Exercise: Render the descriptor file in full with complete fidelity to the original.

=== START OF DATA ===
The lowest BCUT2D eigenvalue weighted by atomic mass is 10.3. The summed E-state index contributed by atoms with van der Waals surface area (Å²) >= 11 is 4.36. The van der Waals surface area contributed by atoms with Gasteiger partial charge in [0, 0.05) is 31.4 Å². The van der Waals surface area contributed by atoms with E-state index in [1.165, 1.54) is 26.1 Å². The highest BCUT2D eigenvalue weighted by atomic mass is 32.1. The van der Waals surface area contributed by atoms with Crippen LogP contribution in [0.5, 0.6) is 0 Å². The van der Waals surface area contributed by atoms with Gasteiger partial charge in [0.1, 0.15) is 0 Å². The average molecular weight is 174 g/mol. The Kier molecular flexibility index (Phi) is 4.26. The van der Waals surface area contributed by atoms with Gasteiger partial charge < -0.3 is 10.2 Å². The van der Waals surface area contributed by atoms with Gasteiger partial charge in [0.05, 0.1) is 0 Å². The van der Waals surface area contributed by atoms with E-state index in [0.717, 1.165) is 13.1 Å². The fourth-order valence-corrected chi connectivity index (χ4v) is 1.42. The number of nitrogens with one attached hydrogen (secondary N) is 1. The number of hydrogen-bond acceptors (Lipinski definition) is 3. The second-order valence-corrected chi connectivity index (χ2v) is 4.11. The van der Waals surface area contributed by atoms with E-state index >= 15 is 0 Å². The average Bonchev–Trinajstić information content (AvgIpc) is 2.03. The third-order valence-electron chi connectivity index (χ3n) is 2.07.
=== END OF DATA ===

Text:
The lowest BCUT2D eigenvalue weighted by atomic mass is 10.3. The summed E-state index contributed by atoms with van der Waals surface area (Å²) >= 11 is 4.36. The van der Waals surface area contributed by atoms with Gasteiger partial charge in [0, 0.05) is 31.4 Å². The van der Waals surface area contributed by atoms with E-state index in [1.165, 1.54) is 26.1 Å². The highest BCUT2D eigenvalue weighted by atomic mass is 32.1. The van der Waals surface area contributed by atoms with Crippen LogP contribution in [0.5, 0.6) is 0 Å². The van der Waals surface area contributed by atoms with Gasteiger partial charge in [0.1, 0.15) is 0 Å². The average molecular weight is 174 g/mol. The Kier molecular flexibility index (Phi) is 4.26. The van der Waals surface area contributed by atoms with Gasteiger partial charge < -0.3 is 10.2 Å². The van der Waals surface area contributed by atoms with Gasteiger partial charge in [0.05, 0.1) is 0 Å². The van der Waals surface area contributed by atoms with E-state index in [0.717, 1.165) is 13.1 Å². The fourth-order valence-corrected chi connectivity index (χ4v) is 1.42. The number of nitrogens with one attached hydrogen (secondary N) is 1. The number of hydrogen-bond acceptors (Lipinski definition) is 3. The second-order valence-corrected chi connectivity index (χ2v) is 4.11. The van der Waals surface area contributed by atoms with E-state index >= 15 is 0 Å². The average Bonchev–Trinajstić information content (AvgIpc) is 2.03. The third-order valence-electron chi connectivity index (χ3n) is 2.07.